A few years ago, our local paper carried the moving account of a mama cat who rescued her very young litter of four kittens from a burning house. Having carried one of the kittens to safety on the lawn outside, she scampered back inside three more times to carry her last offspring to a spot on the lawn where a small crowd gathered to watch her dare-develing rush against time and scorching flames to save her brood. Her ears were seared by the blaze, and she was asphyxiated with smoke before she collapsed beside her kittens and was revived by the firemen who had to administer oxygen.
Of course, we could see this life-risking behavior of the mama cat as an example of the mother instinct. It is that, to be sure, but I believe it is more.
In my last chapter, I spoke about the heroic efforts of many people -- medical teams, police officers, firefighters, and by-standers of countless races, nationalities, and religions who relentlessly and bravely came to the aid of people wounded in the Boston Marathon incident. Strangers rallied around strangers; assistance poured in from far-away places and people who had no ties to the Patriots' Day outing that so defines Boston and our national heritage in the United States.
We respond as if surprised each time people from around the world offer generous gestures to distant groups of victims when they suffer a catastrophe, whether it be a tornado, hurricane, run-away fire, tsunami, mass-murder or whatever. And we are even more struck when these acts of compassion require life-risking deeds of heroism. But this is our human legacy, as well as the legacy of other creatures in the animal kingdom.
What we are coming to see is that life is not just about competition, violence, selfishness, callousness, and greed. In fact, we may come to discover that our basic instinct is a composite of reverence, compassion, and honor. We may come to recognize that our centuries of brutality and war are themselves aberrations that have sprung out of our true nature when it was overwhelmed with scarcity, disease, natural catastrophes, and accidents -- all a part of our natural history, but not our nature!
How can I make this claim? Let me point you to three sources that are worthy of our attention in this matter.
The first is the work at the University of California, Berkeley, on the science of human goodness, compiled by the Greater Good Science Center. Dacher Keltner is co-founder of the Center and is one of the editors of The Compassionate Instinct. In that book, Keltner offers this bold assessment of current research:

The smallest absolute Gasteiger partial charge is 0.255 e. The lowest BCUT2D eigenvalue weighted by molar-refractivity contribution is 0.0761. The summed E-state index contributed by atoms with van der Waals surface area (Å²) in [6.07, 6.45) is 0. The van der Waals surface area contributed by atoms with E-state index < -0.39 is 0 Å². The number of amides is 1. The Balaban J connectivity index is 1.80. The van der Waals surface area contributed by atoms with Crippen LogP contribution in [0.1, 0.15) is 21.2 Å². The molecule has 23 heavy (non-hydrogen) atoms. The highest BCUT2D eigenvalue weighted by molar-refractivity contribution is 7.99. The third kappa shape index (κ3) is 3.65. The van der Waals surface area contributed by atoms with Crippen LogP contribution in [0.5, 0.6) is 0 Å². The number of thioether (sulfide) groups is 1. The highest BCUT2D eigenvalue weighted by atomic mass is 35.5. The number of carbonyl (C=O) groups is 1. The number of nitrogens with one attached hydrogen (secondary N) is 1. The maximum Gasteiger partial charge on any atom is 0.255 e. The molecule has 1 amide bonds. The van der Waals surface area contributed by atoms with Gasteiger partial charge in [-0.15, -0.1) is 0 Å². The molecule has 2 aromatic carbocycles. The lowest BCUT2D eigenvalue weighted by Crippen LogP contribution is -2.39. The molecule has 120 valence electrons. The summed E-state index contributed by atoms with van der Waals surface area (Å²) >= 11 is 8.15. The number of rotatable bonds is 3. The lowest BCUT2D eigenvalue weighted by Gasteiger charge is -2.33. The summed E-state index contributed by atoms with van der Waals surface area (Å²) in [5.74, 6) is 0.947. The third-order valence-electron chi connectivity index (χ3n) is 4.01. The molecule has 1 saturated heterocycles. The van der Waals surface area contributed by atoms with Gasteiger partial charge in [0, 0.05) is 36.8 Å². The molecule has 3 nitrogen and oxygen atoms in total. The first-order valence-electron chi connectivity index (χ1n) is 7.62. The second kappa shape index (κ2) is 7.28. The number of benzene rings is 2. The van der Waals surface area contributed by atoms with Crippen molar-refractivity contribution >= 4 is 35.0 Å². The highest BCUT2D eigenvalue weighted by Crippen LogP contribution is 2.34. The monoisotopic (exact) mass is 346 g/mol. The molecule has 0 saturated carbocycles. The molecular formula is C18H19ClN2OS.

Recent studies of compassion argue persuasively for a different take
on human nature, one that rejects the preeminence of self-interest. These
studies support a view of the emotions as rational, functional, and adaptive --
a view that has its origins in Darwin's Expression of Emotion in Man and Animals.
Compassion and benevolence, this research suggests, are an evolved part of
human nature, rooted in the brain and biology, and ready to be cultivated for
the greater good. (pp. 8-9)
Keltner's point that this compassionate instinct is rooted in the brain is the theme that is my thesis in this writing. It is the brain that I want us to consider now and not just the human brain.
In that same book cited above, there is an essay by Frans De Waal, a zoologist and ethologist who has spent much of his life studying primate behavior, currently basing his work as Professor of Psychology and a research scientist at the Yerkes Regional Primate Research Center at Emory University. Waal offers many studies demonstrating the presence of empathy in other species. Here is one such reference:
But perhaps the most compelling evidence for the strength of animal
empathy came from a group of psychiatrists led by Jules Masserman at North-
western University. The researchers reported in 1964 in the American Journal
of Psychiatry that rhesus monkeys refused to pull a chain that delivered food
to themselves if doing so gave a shock to a companion. One monkey stopped
pulling the chain for 12 days after witnessing another monkey receive a shock.
Those primates were literally starving themselves to avoid shocking another
animal. (p. 18)
But note now a very interesting observation that Waal makes:
Emotions trump rules. This is why, when speaking of moral role models, we
talk of their hearts, not their brains (even if, as any neuroscientist will point
out, the heart as the seat of emotions is an outdated notion). We rely more
on what we feel than what we think when solving moral dilemmas.
It's not that religion and culture don't have a role to play, but the
building blocks of morality clearly predate humanity. We recognize them in
our primate relatives, with empathy being most conspicuous in the bonobo
ape and reciprocity in the chimpanzee. Moral rules tell us where and how
to apply our empathic tendencies, but the tendencies themselves have been
- the reptilian system: It appeared around 248-206 million years ago and serves as the organizing center for aggression, dominance, territoriality, and ritual displays.
- the paleomammalian system: Developing between 206 and 144 million years ago, this system of the septum, amygdala, hippocampal complex, and cingulate cortex is responsible for motivation and emotion, feeling, behaviors having to do with reproduction and parenting.
- the neomammalian system: Coming later in the evolutionary scene, 55-24 million years ago, this system includes the cerebral cortex unique to mammals and enables language, planning and perception, and abstraction.